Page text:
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Global Market Report - 05 October

Lewis Jackson  |  05 Oct 2021Text size  Decrease  Increase  |  
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Australia

The ASX is set to fall after Wall Street was dragged lower by technology stocks such as Facebook. The tech-heavy Nasdaq is now down more than 7% over the past month.

The Australian SPI 200 futures contract was down 68 points or 0.9 per cent at 7,176 near 7.45 am AEST on Tuesday, suggesting a negative start to trading.

A selloff in Facebook stock and other big technology companies rippled through the market Monday, pushing major US indexes toward steep declines to start the week.

Stocks opened with mild declines before losses quickly accelerated. The S&P 500 dropped 1.3%. The broad index closed last week down 2.2%. The tech-heavy Nasdaq Composite Index declined around 2.1%. The Dow Jones Industrial Average lost around 323 points, or 0.9%.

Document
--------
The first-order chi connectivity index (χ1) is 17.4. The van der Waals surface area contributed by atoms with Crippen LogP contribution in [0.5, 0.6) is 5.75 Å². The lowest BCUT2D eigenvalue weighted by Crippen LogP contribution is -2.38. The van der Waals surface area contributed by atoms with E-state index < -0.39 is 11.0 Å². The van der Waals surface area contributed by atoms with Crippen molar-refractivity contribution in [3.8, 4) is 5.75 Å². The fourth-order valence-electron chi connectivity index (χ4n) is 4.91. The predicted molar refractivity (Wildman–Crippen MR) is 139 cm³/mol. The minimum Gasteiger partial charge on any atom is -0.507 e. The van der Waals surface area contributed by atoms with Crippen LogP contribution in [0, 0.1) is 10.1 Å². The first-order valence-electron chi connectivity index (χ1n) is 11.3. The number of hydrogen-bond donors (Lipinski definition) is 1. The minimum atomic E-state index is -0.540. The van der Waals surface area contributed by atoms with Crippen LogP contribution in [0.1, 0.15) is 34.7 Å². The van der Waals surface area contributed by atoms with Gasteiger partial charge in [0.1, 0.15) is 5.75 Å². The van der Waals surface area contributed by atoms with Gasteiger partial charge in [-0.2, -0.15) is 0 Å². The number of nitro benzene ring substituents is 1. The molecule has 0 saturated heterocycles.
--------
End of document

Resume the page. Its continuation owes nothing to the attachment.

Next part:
Monday's moves continued a recent trend of underperformance in big technology companies. Investors have fled shares of the highflying stocks as bond yields have quickly lurched higher. Higher yields make tech companies' outsize profits in the future less attractive.

The Australian dollar was buying 72.86 US cents near 7.45am AEST, up from the previous close of 72.62. The WSJ Dollar Index, which measures the US dollar relative to 16 foreign currencies, fell to 88.27.

Locally, the S&P ASX-200 jumped 1.3% to close at 7278.50 on broad gains, including in banks, miners and energy stocks.

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Top gainers included stocks that are likely to benefit as economies reopen from pandemic-related restrictions. Travel-booking company Flight Centre surged 9.6% and IDP Education jumped 8.6%.